occasion the cook would pride himself on having one grill filled with
Trout, another with fried Turkey breast and another with tenderloin of
After Breakfast we would use the excuse of going
swimming to ride the country to Black Canyon one day and to the
Gavilan the next. Those on foot would use the pack mules for riding on
these trips to see the country.
In addition to these family trips we usually had 1 or 2
Explorer Scout groups come from the USA and with the help of my boys
we would take them for a weeks pack trip in the Sierra Madre. Through
the years we have taken groups that come from St. Louis Missouri to
California and states in between.
My Brother Donn was a very zealous Scoutmaster. Many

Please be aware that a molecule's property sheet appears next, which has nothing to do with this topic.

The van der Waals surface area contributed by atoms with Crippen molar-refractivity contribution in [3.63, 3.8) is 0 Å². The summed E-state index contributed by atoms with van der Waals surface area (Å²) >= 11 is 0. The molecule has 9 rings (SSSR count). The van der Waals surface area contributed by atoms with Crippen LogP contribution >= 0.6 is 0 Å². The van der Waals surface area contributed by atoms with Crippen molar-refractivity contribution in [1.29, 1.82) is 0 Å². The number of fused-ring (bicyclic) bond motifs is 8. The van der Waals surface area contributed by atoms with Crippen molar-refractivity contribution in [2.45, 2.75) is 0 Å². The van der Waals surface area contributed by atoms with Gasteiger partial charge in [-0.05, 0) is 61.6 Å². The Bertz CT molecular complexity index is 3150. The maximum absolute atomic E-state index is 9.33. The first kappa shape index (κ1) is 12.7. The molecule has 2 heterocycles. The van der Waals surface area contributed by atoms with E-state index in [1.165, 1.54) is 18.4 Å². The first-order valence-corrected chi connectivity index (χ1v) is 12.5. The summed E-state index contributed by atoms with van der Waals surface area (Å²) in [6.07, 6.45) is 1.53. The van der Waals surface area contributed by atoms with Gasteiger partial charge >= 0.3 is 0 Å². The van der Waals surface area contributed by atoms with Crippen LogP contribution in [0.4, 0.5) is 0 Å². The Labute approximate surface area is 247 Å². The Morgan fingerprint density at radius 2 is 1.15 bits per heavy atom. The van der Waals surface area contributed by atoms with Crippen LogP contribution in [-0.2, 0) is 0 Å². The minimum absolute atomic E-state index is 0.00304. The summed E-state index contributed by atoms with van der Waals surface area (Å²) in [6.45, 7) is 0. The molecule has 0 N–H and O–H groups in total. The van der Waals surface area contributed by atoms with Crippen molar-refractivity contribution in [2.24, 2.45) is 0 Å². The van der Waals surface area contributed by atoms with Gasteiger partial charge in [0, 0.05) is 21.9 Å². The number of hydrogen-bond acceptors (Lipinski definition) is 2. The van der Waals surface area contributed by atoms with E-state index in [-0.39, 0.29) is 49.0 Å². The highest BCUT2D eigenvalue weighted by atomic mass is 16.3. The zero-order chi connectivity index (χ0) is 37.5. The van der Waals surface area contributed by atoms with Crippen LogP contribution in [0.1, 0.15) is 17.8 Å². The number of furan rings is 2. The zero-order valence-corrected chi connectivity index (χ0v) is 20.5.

times he has taken his scouts up over the south end of the Blues and
camped between the falls on Trout Creek. For their ten mile hike
he would take them from their camp all the way down Trout creek to
where the Gavilan and Trout Creek join and on down to where the Three
Rivers meet. By the time they got back to camp they knew they had been
on a hike. It is closer to 8 miles down and 8 miles back. On the way
back it is up hill all the way.
Back to the rivers that make up Three Rivers. After the
three rivers join they turn into the big "Rio Bavispe". At the place
where the three rivers join the Gavilan runs in from the East. From
the south the Arco River runs in. This river is made of 3 main
streams. The beautiful Chuhuichupa River heads on the south of
Chuhuichupa starting on the north side of the Candelaria